It was a British geologist who in the early 1920s discovered that Stonehenge, the mysterious circle of rough-hewn monuments in southern England, was roughly 4,000 years oldfar older than previously thought. He also showed that the stones themselves had been hauled from a great distance200 miles (321.8 kilometers) from a quarry in western Wales.
Later in the 20th century revolutionary dating methods have revealed the ages of artifacts with increasing precision. Satellites and related technology, such as ground-penetrating radar, have helped locate likely sites of human habitation.
Technology has also opened up an entirely new realm: the sea. In the early 1940s Frenchmen Jacques-Yves Cousteau and Émile Gagnan co-invented the Aqua-Lung (known today as scubaself-contained underwater breathing apparatus). Anthropologist George Bass and historian Peter Throckmorton in the early 1960s began using this gear to explore ancient shipwrecks in the Mediterranean.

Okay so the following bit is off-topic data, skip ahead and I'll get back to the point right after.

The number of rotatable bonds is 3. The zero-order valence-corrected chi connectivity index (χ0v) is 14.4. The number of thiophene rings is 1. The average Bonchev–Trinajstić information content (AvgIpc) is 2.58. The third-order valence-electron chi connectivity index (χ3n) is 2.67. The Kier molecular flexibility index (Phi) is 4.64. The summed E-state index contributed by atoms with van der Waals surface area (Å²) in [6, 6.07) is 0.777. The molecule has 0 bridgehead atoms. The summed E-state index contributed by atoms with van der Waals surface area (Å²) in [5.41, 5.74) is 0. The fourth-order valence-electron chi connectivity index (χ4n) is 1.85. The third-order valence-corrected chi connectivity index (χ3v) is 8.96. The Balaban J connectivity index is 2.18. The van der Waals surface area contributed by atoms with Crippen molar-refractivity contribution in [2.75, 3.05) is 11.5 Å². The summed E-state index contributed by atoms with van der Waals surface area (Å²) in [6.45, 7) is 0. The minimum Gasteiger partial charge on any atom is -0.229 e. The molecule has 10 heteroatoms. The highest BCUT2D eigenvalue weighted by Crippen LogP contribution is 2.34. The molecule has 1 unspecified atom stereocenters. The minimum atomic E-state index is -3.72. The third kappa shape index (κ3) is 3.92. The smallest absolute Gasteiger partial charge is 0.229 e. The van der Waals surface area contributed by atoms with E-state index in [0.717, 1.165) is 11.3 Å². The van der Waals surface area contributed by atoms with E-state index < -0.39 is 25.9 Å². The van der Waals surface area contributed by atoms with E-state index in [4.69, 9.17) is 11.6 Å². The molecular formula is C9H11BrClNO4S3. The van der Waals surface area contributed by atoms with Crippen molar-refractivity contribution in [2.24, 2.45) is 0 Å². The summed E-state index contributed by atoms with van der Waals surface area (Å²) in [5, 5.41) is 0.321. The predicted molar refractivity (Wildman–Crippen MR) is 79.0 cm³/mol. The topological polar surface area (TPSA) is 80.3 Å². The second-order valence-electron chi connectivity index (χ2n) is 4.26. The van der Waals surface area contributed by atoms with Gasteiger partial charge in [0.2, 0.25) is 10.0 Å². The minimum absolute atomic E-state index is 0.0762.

The late 20th century saw the development of a new generation of undersea explorers: remotely controlled submersibles. They can dive far deeper and stay down far longer than humans. Explorer Robert Ballard has used these devices to solve mysteries surrounding famous shipwrecks, such as the R.M.S. Titanic, and to plumb the depths of the Black Sea for more or less intact remains of ancient wooden sailing vessels.
With the vastness of the ocean floor yet to be investigated for the remains of thousands of years of human seafaring, many predict that the most startling archaeological discoveries of the 21st century will be made underwater.